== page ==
All leaders are presented with difficult situations to manage — that is the essence of the job. I have a saying I stole from a leader I worked with years ago: “If it was easy, they would just send a dog with a note.”

I took a role with a team that included a husband and wife on the same team. One was performing exceptionally well with lots of future potential, and the other was not. Parting ways with someone not performing well in the role, while building confidence and trust with their spouse was not easy to navigate. We had to work overtime to help the impacted person land a new role with a partner organization and we needed to create a brand-new role for the person we wanted to keep happy and in the organization.

Here is the primary question of our discussion. Based on your experience and success, what are your “Five Things You Need To Be A Highly Effective CRO?” Please share a story or an example for each.

1. Results focused. It is in the title — you will be measured and judged on revenue results. To be effective, you must have command of the business, be obsessively focused on results and all the activities added up to achieve them. I adopted a success measure of a “successful quarter” from a former boss of mine who would say, “You’ve had your first successful quarter when it’s the fourth quarter in a row of overachieving your target results.” Many things need to be working at a very high level to achieve 4 quarters in a row of results.

2. Culture Creator. Revenue teams THRIVE when they are challenged to achieve great things and they have belief they can accomplish stretch goals. There is natural stress and pressure to deliver results, but the right culture focuses that pressure into positive leverage instead of negative feedback loops. When you create the right culture, great people want to be part of the organization to build their own success around yours.

3. Developer of Leaders. Ultimately, great organizations have leaders at all levels of the team. I know I was inspired to achieve great things by different leaders I’ve worked under. Now, I spend more time working with people on their skills and careers than I do discussing their issues and business. In this role, you need leaders who can execute the business and possess solid skills and judgement. Your job is to assemble, inspire and motivate a team of leaders who have more talent and skill in their roles than you.

4. Market Relevance This means possessing deep customer relationships and having partner / ecosystem relationship and relevance. As the leader responsible for creating revenue, you need to be personally steeped in your customers’ world and be able to see clearly what value your company can deliver. It also means having gravitas and relevance in the ecosystem of your industry so that people want to be associated with you and build a business together. In every role I’ve had, I make it a priority to spend extensive time learning the customer’s world and building solid relationships that inform my strategy.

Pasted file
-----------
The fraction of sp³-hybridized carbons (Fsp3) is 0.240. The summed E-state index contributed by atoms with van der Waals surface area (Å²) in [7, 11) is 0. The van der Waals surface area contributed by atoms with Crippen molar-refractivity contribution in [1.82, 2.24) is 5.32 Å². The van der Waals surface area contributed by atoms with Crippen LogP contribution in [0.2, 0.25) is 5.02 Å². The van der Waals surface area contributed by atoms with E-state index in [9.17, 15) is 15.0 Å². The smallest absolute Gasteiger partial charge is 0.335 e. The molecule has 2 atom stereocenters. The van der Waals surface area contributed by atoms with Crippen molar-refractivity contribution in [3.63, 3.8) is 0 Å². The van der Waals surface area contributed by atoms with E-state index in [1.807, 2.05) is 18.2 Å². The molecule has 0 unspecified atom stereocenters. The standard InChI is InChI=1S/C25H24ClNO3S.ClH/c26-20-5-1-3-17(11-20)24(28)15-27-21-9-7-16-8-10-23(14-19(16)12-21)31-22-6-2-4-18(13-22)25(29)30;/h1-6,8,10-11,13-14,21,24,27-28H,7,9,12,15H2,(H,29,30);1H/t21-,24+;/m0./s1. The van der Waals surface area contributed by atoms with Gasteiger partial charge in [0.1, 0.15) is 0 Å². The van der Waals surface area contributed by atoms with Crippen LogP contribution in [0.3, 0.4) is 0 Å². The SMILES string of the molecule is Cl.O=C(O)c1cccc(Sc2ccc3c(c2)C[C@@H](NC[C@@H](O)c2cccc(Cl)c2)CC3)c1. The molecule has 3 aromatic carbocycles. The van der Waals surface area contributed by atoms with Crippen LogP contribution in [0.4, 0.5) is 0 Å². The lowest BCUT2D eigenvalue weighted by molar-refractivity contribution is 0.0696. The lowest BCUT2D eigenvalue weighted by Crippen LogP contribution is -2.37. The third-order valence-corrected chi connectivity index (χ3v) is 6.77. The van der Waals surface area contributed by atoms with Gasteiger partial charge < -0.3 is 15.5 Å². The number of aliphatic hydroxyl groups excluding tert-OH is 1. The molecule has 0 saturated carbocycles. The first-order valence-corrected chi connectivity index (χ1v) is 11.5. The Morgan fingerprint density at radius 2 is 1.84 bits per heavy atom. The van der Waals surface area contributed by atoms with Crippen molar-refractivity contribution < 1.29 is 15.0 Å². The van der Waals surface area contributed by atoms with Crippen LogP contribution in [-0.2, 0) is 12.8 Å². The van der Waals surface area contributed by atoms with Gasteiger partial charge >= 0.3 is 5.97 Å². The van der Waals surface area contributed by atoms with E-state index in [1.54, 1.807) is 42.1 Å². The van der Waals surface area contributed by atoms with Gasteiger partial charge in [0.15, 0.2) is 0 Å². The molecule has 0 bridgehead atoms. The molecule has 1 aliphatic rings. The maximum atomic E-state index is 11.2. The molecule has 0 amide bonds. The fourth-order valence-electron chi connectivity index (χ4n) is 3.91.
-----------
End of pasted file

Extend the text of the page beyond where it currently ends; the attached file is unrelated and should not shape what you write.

5. Great Communicator. A highly effective CRO can determine and distil powerful messages in a way that truly resonates with customers, the team, and other stakeholders. That comes in all formats, from all-hands presentations to one-on-one customer meetings, from blog posts to internal emails. Communication comes in many forms and people have very different styles. Effective CRO’s don’t need to be the loudest, but they do need to find a way to influence powerfully through communication skills.

You are a person of great influence. If you could inspire a movement that would bring the most amount of good to the most amount of people, what would that be? You never know what your idea can trigger. ☺

I’ll answer with a slightly smaller ambition than inspiring a movement. Our college and university systems should develop a revenue professional major / degree. I’m personally passionate about preparing the next generation of leaders and this is a career path that takes knowledge, skills, and practice, and it should be treated as a first-class career option. Our higher education system should be generating the next group of world-class leaders. This path has provided a great career and livelihood for me and many others that I know and respect, but most of us had to learn our craft through work experience only and there is so much more a professional degree could provide.

This is a topic I’m investing more time and resources into, especially as I have my daughter in college and three more behind her. We do a great job here at Nasuni hiring young graduates onto our team and helping them develop skills and advance their careers, but there is more we can accomplish by making this an attractive academic degree and course of study.

How can our readers further follow your work online?

You can find me on LinkedIn at Pete Agresta or on twitter at @agrestap.

Thank you so much for joining us. This was very inspirational.



Authority Magazine
Authority Magazine

In-depth interviews with authorities in Business, Pop Culture, Wellness, Social Impact, and Tech